Don’t be afraid or ashamed to ask for help!

5. Revisit your risk tolerance

Death and loss change you. Your long-term goals might look different now that your partner isn’t with you. Your whole outlook might change.

Ask an advisor to analyze your portfolio’s risk level. After an in-depth discussion about your new perspective, goals, and concerns, have your advisor help you determine if your portfolio is best suited to your possibly different risk tolerance.

6. Review your spouse’s non-traditional assets

Look into your spouse’s credit card accounts and other rewards programs. It is possible that built-up points, dollars, and miles might be transferable to the beneficiary.

Also, stop to think about any safe deposit boxes or other “non-financial” assets you might be missing.

7. Look into taxes

If your spouse had taxable investment accounts in their name, be sure the custodian credits you with the step-up in cost-basis when the assets transfer to you. This could save you a lot in taxes in the future.

You may file a joint tax return the year your spouse passes away. This should be helpful as the joint tax brackets don’t advance as quickly.

Was your spouse’s estate above $11,580,000 or is your combined estate above $23,160,000?

Most Americans don’t have to worry about this. However, if your spouse’s estate was large, there are special rules and caveats you should be aware of, such as filing a form 706. Even if you are financially savvy, I STRONGLY encourage you to work with a Certified Public Accountant who has experience with estate taxes. Large estates often require advanced planning and expertise.

Check out the American Institute of Certified Public Accountants if you need help finding a professional.

8. Update your own estate plan

As we have discussed, your perspective and situation might change dramatically after the loss of a spouse. Be sure to take plenty of time to process your thoughts and establish your own opinions.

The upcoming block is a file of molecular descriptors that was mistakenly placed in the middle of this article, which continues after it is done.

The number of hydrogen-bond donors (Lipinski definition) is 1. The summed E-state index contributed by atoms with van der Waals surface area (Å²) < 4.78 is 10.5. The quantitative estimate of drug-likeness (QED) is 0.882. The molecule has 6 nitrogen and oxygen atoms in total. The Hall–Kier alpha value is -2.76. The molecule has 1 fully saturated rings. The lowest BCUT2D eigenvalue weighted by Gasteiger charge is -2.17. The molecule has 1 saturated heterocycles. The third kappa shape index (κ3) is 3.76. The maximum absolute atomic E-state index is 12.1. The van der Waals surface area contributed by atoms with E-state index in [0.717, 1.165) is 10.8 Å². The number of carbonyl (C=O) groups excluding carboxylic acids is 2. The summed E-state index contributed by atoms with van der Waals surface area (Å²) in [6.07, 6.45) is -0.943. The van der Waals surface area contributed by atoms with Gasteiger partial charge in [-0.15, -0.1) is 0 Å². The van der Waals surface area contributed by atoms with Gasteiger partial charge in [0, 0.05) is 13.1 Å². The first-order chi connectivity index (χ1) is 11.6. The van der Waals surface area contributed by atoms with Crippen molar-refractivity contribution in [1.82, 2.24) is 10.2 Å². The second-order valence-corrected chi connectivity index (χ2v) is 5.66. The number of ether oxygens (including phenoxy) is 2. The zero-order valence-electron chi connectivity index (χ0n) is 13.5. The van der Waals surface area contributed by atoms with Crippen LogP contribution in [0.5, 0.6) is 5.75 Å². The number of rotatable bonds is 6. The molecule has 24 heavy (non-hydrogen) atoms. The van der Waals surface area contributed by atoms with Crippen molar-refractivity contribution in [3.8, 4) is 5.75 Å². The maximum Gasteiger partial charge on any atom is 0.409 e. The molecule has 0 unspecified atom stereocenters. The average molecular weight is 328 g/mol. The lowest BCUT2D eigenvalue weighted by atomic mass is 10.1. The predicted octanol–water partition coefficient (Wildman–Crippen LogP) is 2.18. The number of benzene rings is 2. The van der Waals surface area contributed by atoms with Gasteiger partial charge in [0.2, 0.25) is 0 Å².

When you are ready, revisit your own estate plan. Your will, your executors, your beneficiaries, and your powers of attorney might be different now. Read how to start this process HERE.

If you have an attorney you trust, schedule an appointment to check in. You may not have to pay full price to adjust your existing documents.

9. Do you trust your financial advisor?

70% of recent widows leave their previous advisor within a year, citing lack of relationship.

Did your advisor regularly ask your opinion?

Did they maintain eye contact with you or just your spouse?

Did they treat you as an equal partner?

You are going to change as a result of this loss. Can your current advisor change with you?


If you are looking for a change, consider using the National Association of Personal Financial Advisors to help find a fee-only advisor near you.


You may never feel ready to tackle these steps. Face one at a time and ask for support from those you trust as you move forward. I wrote these in no particular order. Although, some are more time sensitive than others.

A good financial advisor can assist you, but we cannot replace the need for time, personal reflection, familial support, or a professional counselor. Please be sure to seek support from those around you in your time of need. And when it comes to the topics discussed above as well as all other finance-related questions, we are here for you!